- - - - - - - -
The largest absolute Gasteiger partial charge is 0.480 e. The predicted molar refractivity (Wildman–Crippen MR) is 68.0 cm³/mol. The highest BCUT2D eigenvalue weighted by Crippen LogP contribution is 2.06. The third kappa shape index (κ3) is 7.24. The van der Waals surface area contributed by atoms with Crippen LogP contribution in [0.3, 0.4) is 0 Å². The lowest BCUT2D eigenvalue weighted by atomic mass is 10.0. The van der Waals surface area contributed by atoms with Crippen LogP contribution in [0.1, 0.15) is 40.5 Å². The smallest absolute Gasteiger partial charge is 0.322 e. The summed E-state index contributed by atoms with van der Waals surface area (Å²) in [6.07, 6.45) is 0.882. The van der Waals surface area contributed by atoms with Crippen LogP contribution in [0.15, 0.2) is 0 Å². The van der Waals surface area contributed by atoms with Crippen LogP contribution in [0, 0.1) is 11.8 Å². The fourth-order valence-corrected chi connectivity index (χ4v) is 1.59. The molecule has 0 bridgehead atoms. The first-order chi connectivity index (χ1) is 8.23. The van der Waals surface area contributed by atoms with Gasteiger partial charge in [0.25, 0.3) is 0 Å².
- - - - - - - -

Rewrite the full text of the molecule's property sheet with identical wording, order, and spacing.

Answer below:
The largest absolute Gasteiger partial charge is 0.480 e. The predicted molar refractivity (Wildman–Crippen MR) is 68.0 cm³/mol. The highest BCUT2D eigenvalue weighted by Crippen LogP contribution is 2.06. The third kappa shape index (κ3) is 7.24. The van der Waals surface area contributed by atoms with Crippen LogP contribution in [0.3, 0.4) is 0 Å². The lowest BCUT2D eigenvalue weighted by atomic mass is 10.0. The van der Waals surface area contributed by atoms with Crippen LogP contribution in [0.1, 0.15) is 40.5 Å². The smallest absolute Gasteiger partial charge is 0.322 e. The summed E-state index contributed by atoms with van der Waals surface area (Å²) in [6.07, 6.45) is 0.882. The van der Waals surface area contributed by atoms with Crippen LogP contribution in [0.15, 0.2) is 0 Å². The van der Waals surface area contributed by atoms with Crippen LogP contribution in [0, 0.1) is 11.8 Å². The fourth-order valence-corrected chi connectivity index (χ4v) is 1.59. The molecule has 0 bridgehead atoms. The first-order chi connectivity index (χ1) is 8.23. The van der Waals surface area contributed by atoms with Gasteiger partial charge in [0.25, 0.3) is 0 Å².